I urge everyone to see Steven Spielberg’s remarkable achievement in the heroic movie “Lincoln,” about compromise; where satisfying a moral position – embracing of social equality between black and white – would have led to defeat of the 13th Amendment. Lincoln was willing to compromise on “almost everything – except his ultimate destination.” The precise issue was argued by Lincoln against Senator Stephen Douglas in their famous debate in 1858 in Illinois for the U.S. Senate seat.
Lincoln understood that Negro prejudice was so prevailing that an abolitionist or a candidate espousing social equality of the races had no chance of being elected. The debate centered on the intent of the Founding Fathers. Douglas argued, “I hold that this government was made by white men, for the benefit of white men and their posterity forever… the signers of the Declaration of Independence had no reference to the Negro, when they declared (in the preamble) that all men are created equal.” According to Jeffersonian author James McClellan, “the signers did not intend to include the Negro or they would have been bound to abolish slavery in every Colony from that very day.”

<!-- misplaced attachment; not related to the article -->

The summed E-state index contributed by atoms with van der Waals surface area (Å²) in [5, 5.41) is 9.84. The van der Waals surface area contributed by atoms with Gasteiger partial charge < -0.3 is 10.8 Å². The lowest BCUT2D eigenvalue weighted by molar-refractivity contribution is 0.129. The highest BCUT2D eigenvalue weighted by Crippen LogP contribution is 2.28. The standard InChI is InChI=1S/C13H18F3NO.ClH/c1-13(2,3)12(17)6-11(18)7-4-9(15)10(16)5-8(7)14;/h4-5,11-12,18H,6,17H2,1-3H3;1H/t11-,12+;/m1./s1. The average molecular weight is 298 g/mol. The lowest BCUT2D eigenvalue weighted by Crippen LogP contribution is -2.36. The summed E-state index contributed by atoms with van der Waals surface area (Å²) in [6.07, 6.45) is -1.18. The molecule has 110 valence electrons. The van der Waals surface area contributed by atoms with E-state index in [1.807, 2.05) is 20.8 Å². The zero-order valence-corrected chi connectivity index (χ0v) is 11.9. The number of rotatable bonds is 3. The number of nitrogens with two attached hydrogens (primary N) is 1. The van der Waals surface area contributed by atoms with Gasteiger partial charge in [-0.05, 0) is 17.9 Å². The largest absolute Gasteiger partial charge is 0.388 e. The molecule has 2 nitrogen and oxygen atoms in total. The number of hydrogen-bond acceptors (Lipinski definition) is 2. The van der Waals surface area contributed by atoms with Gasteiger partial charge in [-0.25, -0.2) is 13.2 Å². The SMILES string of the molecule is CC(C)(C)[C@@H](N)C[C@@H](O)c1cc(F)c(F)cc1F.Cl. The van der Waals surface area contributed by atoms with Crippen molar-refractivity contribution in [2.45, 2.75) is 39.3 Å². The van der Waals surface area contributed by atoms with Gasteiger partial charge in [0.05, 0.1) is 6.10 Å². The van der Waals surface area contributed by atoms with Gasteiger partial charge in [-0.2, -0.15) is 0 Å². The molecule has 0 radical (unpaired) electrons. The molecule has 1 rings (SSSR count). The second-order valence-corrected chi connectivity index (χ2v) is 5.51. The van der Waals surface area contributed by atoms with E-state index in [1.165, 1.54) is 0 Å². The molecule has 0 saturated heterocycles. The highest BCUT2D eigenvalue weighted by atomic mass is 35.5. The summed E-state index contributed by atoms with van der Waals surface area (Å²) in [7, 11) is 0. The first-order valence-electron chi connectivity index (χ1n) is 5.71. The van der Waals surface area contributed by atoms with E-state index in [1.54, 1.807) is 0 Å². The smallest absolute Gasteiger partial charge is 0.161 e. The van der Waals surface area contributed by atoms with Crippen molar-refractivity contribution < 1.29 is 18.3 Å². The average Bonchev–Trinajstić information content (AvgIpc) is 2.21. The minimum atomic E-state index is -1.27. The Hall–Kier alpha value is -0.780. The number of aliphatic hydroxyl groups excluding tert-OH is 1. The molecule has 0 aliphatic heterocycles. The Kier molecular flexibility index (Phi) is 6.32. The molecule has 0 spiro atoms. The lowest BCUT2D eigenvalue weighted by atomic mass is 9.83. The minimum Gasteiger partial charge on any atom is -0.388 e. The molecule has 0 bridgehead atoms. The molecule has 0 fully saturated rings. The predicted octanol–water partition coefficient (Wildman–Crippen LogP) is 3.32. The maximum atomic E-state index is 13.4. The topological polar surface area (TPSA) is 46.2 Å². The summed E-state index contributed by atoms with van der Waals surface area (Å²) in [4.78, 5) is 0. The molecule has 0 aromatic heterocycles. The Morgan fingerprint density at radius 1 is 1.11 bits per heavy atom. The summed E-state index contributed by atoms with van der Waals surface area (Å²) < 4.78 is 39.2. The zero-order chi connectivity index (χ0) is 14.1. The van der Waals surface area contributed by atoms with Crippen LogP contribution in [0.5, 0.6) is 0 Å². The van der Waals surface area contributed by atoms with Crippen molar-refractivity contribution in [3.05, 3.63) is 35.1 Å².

Lincoln, deploring slavery, made a remarkable interpretation of Jefferson’s preamble, which ended up electing him President and produced the 13th Amendment, ending slavery. A skilled trial attorney, Lincoln found a provision in the Constitution that provided that Congress could not consider the possible end to the slave importation trade until 1808. “Thus,” Lincoln argued, “the Founding Fathers had taken a step to diminish its possible influence among themselves.” While acknowledging the social differences of the races, Lincoln argued that the Declaration should be interpreted to mean that everyone was equal in the eyes of the Creator and thus entitled to equal justice. The Negro, he argued, was therefore entitled to all that the Declaration held out, namely, “life, liberty and the pursuit of happiness.” Since Lincoln, Jefferson’s 55 word preamble (whether intended or not) has grown in meaning to become the seminal statement for a mandate for individual rights “that eventually ended slavery, made women’s suffrage inevitable and sanctioned civil rights for all minorities.”